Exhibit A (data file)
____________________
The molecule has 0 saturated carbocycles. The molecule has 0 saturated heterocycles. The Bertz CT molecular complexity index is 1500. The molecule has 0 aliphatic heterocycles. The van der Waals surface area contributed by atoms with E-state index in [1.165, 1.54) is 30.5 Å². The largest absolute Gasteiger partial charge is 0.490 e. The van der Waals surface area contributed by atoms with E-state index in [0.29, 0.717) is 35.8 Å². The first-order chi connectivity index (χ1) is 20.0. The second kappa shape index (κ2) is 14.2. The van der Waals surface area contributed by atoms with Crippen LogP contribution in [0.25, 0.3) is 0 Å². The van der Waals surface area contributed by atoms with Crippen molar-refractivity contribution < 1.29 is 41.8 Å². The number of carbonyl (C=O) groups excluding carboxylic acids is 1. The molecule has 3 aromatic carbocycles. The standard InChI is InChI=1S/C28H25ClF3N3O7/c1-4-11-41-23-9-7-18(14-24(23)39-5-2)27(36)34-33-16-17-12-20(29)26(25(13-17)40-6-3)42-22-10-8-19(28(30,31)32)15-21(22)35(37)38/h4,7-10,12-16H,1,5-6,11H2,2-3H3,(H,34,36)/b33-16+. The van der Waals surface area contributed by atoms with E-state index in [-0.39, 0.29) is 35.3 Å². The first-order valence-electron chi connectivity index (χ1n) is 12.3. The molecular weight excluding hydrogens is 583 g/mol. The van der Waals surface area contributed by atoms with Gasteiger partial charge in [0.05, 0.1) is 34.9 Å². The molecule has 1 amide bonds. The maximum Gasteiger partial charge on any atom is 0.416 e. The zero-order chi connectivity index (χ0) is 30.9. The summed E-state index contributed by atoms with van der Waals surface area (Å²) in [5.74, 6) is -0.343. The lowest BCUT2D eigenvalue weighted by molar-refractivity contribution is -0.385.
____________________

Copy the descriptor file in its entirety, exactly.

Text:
The molecule has 0 saturated carbocycles. The molecule has 0 saturated heterocycles. The Bertz CT molecular complexity index is 1500. The molecule has 0 aliphatic heterocycles. The van der Waals surface area contributed by atoms with E-state index in [1.165, 1.54) is 30.5 Å². The largest absolute Gasteiger partial charge is 0.490 e. The van der Waals surface area contributed by atoms with E-state index in [0.29, 0.717) is 35.8 Å². The first-order chi connectivity index (χ1) is 20.0. The second kappa shape index (κ2) is 14.2. The van der Waals surface area contributed by atoms with Crippen LogP contribution in [0.25, 0.3) is 0 Å². The van der Waals surface area contributed by atoms with Crippen molar-refractivity contribution < 1.29 is 41.8 Å². The number of carbonyl (C=O) groups excluding carboxylic acids is 1. The molecule has 3 aromatic carbocycles. The standard InChI is InChI=1S/C28H25ClF3N3O7/c1-4-11-41-23-9-7-18(14-24(23)39-5-2)27(36)34-33-16-17-12-20(29)26(25(13-17)40-6-3)42-22-10-8-19(28(30,31)32)15-21(22)35(37)38/h4,7-10,12-16H,1,5-6,11H2,2-3H3,(H,34,36)/b33-16+. The van der Waals surface area contributed by atoms with E-state index in [-0.39, 0.29) is 35.3 Å². The first-order valence-electron chi connectivity index (χ1n) is 12.3. The molecular weight excluding hydrogens is 583 g/mol. The van der Waals surface area contributed by atoms with Gasteiger partial charge in [0.05, 0.1) is 34.9 Å². The molecule has 1 amide bonds. The maximum Gasteiger partial charge on any atom is 0.416 e. The zero-order chi connectivity index (χ0) is 30.9. The summed E-state index contributed by atoms with van der Waals surface area (Å²) in [5.74, 6) is -0.343. The lowest BCUT2D eigenvalue weighted by molar-refractivity contribution is -0.385.